West News Wire: Michael Parkinson, a well-known British broadcaster who conducted interviews with some of the most well-known figures in history, including Muhammad Ali and Miss Piggy, has passed away. He was 88. 

Parkinson passed away “peacefully at home last night” following a brief illness, according to a statement from his family provided to the news reporters on Thursday. 

Parkinson received his big break in television in 1971 when the BBC offered him his own namesake talk show. Parkinson had previously trained and worked as a journalist. 

By putting his guests at ease and eliciting insights that others could not, he became known as Britain’s talk show king while hosting “Parkinson” for three stretches up until 2007. He would spar with his guests rather than looking for anecdotes, but those were amusing and serious at the same time. 

Over four animated interviews with the great heavyweight boxing champion Muhammad Ali, Parkinson knew he had met his match. 

During one animated discussion, Parky told him, “I’m not going to argue with you.” 

You’re not as stupid as you appear, Ali said. 

Parkinson, who was born in the northern English coal mining community of Cudworth, close to the town of Barnsley, might have easily followed in his father’s footsteps and worked as a miner. He wanted to play for Yorkshire County Cricket Club, among other things. He dropped out of school at age 16 to start working for a local newspaper after his dream was destroyed, later joining the Manchester Guardian and then the Daily Express.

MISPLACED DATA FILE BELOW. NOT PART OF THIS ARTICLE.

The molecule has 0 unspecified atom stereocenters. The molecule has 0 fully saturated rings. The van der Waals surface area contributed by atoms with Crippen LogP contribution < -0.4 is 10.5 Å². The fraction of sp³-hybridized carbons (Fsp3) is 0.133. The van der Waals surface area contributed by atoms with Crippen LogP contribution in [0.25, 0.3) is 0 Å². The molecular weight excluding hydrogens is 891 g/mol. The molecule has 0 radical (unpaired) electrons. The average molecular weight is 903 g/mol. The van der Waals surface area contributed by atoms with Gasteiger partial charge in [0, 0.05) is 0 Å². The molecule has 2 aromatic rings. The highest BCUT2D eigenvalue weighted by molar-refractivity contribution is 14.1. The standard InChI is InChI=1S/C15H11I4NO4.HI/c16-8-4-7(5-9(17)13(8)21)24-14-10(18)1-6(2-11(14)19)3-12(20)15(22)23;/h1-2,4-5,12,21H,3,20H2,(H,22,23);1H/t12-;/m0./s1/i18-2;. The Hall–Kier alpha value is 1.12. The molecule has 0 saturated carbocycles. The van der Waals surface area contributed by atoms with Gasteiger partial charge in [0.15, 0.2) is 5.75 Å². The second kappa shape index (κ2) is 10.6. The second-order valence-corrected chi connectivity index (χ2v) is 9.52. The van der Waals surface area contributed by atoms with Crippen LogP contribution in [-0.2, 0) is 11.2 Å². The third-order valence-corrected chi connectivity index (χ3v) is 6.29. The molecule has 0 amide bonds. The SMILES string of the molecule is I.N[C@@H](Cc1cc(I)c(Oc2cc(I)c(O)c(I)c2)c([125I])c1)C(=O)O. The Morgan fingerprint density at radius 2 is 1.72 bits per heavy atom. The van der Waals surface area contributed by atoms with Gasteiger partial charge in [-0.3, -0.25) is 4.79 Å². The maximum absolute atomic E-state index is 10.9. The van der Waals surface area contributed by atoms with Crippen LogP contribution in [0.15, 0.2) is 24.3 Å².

Read More
Former mayor and talk show host Jerry Springer dies at 79

That journalistic pedigree stood him in good stead when he moved to television, first at regional channels Granada and Thames Television, and then at the BBC, where the first stint of his talk show ran from 1971 until 1982. In 1998, the show was revived on the BBC and proved an instant hit, switching to commercial rival ITV in 2004 until it ended three years later. 

“Michael was the king of the chat show and he defined the format for all the presenters and shows that followed,” BBC director general Tim Davie said. “He interviewed the biggest stars of the 20th century and did so in a way that enthralled the public.” 

He had three sons with his wife Mary, whom he married in 1959. 


Please enter your comment!
Please enter your name here